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Beyond Buffets: Less is More

My family's Christmas feast 2011

Here's a picture of a typical buffet spread at my family's gatherings.

For most of my life, I've loved a good buffet meal.  The idea of endless choices of dishes and heaping plates of food has been a fantasy of mine.  

A lot of this comes from my family, who throw lavish potluck meals for the most minor of occasions -- birthdays, baptisms, graduations, etc.  For Filipinos, it would be shameful to throw a party without tables groaning under the weight of all the food, and everyone eating until they are stuffed. Not only that, everyone also has to go home with plates of leftovers or the party will be deemed a failure.

In college, I loved nothing more than a cheap all-you-can eat meal.  I would have dreams about eating and eating but never getting full.   

As I've gotten older and more sophisticated about food, I've found overindulging to be less and less enjoyable. The feeling of being completely stuffed doesn't have that same allure as it used to. Since I've become more active (biking, dancing, running, etc), feeling completely incapacitated after a meal means that I can't do these other activities that I enjoy.  

Not that I have any willpower when confronted with a buffet. I will still stuff my plate with food and go back for seconds, plus dessert afterwards.  I'm still far from the Okinawan ideal of "hara hachi bu", or eating until you are 80% full, but I find the idea intriguing to practice.

In general, if I have a choice, I would rather have a dish or two of my favorite dishes, rather than a dozen different meats, carbs and veggies on one heaping plate.  I find that I can't really enjoy any particular dish if I'm shoveling in massive amounts of many different kinds of food.  My appreciation for the individual flavors, spices, and textures is totally lost in the mish-mash of foods.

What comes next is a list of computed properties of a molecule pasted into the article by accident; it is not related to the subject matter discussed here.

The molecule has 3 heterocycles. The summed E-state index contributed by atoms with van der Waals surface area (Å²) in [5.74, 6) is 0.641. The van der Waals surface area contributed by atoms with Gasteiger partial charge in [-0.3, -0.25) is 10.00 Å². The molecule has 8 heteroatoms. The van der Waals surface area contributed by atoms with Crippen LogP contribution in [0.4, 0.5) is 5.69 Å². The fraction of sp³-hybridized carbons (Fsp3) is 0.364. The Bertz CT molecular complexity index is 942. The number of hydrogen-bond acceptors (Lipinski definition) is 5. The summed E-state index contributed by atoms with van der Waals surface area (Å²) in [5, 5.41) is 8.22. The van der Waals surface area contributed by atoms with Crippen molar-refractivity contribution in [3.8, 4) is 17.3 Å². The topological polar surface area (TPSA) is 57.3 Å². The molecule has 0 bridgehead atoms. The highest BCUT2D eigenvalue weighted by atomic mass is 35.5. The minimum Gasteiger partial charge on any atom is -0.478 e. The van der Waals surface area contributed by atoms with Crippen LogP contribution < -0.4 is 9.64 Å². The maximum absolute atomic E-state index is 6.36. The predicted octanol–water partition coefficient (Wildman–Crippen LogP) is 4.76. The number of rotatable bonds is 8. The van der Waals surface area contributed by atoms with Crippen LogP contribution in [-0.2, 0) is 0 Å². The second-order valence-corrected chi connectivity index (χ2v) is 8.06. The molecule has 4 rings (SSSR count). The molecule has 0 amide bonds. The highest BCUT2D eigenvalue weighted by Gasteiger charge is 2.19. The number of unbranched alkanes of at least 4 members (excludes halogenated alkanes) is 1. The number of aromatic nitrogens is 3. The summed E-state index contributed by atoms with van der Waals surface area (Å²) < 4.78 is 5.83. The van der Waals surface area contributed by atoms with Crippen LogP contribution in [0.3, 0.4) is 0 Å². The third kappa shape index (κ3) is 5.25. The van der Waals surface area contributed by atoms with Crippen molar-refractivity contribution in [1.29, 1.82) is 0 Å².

The best meal I had last week was the "Thit Kho Chien" at Le Colonial in downtown SF. It's a small plate of pork belly, pickled bok choy, Hosui pear, quail egg, and savory caramel, drizzled with truffle oil. In a few inches of plate was contained a medley of rich and distinct flavors that combined into something nearly overpowering and totally umami. Accompanied by a little coconut rice, this was the perfect dinner repast eaten before the jazz band started up in the upstairs bar.  I was satisfied and happy, but still able to dance with my friends afterwards.

Compare that to the meal I just had yesterday for my family's thanksgiving meal: roast turkey, baked honey-glazed ham, chinese style pork ribs, pancit noodles, pasta with vegetables in a cheese sauce, polenta, rice, roasted root vegetables (that I made), mac n' cheese, baked salmon, Ceasar salad, corn-bread stuffing, and gravy.  It was a completely ridiculous meal.

Coming home from my family's thanksgiving feast, it was still early and I had to eat something for dinner. My body craved something simple and nutritious.  So I roasted some cauliflower with olive oil and garlic, which I sprinkled a little parmesan cheese on.  So perfect and satisfying.

In this time of celebration and overindulgence, I'm going to try and remember that less is more, that simple things well-prepared are often better than a million things that are just okay. 

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